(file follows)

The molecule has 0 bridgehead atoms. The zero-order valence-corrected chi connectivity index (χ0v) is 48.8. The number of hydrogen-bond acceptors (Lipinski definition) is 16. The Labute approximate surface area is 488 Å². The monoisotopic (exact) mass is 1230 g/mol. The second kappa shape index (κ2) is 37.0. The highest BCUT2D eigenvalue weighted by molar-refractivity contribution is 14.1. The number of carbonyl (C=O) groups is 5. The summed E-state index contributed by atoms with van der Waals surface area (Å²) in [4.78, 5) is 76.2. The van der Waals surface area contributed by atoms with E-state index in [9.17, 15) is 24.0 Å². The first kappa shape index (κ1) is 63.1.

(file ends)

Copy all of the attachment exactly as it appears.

The molecule has 0 bridgehead atoms. The zero-order valence-corrected chi connectivity index (χ0v) is 48.8. The number of hydrogen-bond acceptors (Lipinski definition) is 16. The Labute approximate surface area is 488 Å². The monoisotopic (exact) mass is 1230 g/mol. The second kappa shape index (κ2) is 37.0. The highest BCUT2D eigenvalue weighted by molar-refractivity contribution is 14.1. The number of carbonyl (C=O) groups is 5. The summed E-state index contributed by atoms with van der Waals surface area (Å²) in [4.78, 5) is 76.2. The van der Waals surface area contributed by atoms with E-state index in [9.17, 15) is 24.0 Å². The first kappa shape index (κ1) is 63.1.